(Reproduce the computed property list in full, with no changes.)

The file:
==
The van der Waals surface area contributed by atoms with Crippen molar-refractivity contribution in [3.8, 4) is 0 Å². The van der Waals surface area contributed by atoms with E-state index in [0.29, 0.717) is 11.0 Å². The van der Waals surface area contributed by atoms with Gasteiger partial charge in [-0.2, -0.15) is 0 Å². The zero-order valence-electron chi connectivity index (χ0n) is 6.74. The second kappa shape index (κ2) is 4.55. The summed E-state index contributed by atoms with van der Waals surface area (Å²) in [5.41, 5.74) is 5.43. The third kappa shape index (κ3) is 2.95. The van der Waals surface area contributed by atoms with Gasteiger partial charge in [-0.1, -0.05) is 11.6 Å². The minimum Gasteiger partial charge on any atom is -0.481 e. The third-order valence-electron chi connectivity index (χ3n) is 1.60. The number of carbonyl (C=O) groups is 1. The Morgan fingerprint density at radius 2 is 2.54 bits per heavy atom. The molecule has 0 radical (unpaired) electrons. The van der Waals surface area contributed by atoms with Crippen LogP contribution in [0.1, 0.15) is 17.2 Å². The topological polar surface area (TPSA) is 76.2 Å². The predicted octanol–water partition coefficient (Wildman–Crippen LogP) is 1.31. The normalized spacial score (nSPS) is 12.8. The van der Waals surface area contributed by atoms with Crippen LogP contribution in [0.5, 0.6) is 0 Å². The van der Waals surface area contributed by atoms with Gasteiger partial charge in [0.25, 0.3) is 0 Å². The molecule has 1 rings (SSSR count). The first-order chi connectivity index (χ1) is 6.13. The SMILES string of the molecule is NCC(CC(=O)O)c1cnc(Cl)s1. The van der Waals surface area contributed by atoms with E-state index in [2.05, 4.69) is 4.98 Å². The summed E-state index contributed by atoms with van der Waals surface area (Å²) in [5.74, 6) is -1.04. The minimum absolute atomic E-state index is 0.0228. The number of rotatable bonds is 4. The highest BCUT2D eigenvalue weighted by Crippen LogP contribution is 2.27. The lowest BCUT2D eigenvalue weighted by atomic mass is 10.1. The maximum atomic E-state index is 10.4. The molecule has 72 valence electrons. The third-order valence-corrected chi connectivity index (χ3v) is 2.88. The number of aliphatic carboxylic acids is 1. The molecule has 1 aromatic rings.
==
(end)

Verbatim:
The van der Waals surface area contributed by atoms with Crippen molar-refractivity contribution in [3.8, 4) is 0 Å². The van der Waals surface area contributed by atoms with E-state index in [0.29, 0.717) is 11.0 Å². The van der Waals surface area contributed by atoms with Gasteiger partial charge in [-0.2, -0.15) is 0 Å². The zero-order valence-electron chi connectivity index (χ0n) is 6.74. The second kappa shape index (κ2) is 4.55. The summed E-state index contributed by atoms with van der Waals surface area (Å²) in [5.41, 5.74) is 5.43. The third kappa shape index (κ3) is 2.95. The van der Waals surface area contributed by atoms with Gasteiger partial charge in [-0.1, -0.05) is 11.6 Å². The minimum Gasteiger partial charge on any atom is -0.481 e. The third-order valence-electron chi connectivity index (χ3n) is 1.60. The number of carbonyl (C=O) groups is 1. The Morgan fingerprint density at radius 2 is 2.54 bits per heavy atom. The molecule has 0 radical (unpaired) electrons. The van der Waals surface area contributed by atoms with Crippen LogP contribution in [0.1, 0.15) is 17.2 Å². The topological polar surface area (TPSA) is 76.2 Å². The predicted octanol–water partition coefficient (Wildman–Crippen LogP) is 1.31. The normalized spacial score (nSPS) is 12.8. The van der Waals surface area contributed by atoms with Crippen LogP contribution in [0.5, 0.6) is 0 Å². The van der Waals surface area contributed by atoms with Gasteiger partial charge in [0.25, 0.3) is 0 Å². The molecule has 1 rings (SSSR count). The first-order chi connectivity index (χ1) is 6.13. The SMILES string of the molecule is NCC(CC(=O)O)c1cnc(Cl)s1. The van der Waals surface area contributed by atoms with E-state index in [2.05, 4.69) is 4.98 Å². The summed E-state index contributed by atoms with van der Waals surface area (Å²) in [5.74, 6) is -1.04. The minimum absolute atomic E-state index is 0.0228. The number of rotatable bonds is 4. The highest BCUT2D eigenvalue weighted by Crippen LogP contribution is 2.27. The lowest BCUT2D eigenvalue weighted by atomic mass is 10.1. The maximum atomic E-state index is 10.4. The molecule has 72 valence electrons. The third-order valence-corrected chi connectivity index (χ3v) is 2.88. The number of aliphatic carboxylic acids is 1. The molecule has 1 aromatic rings.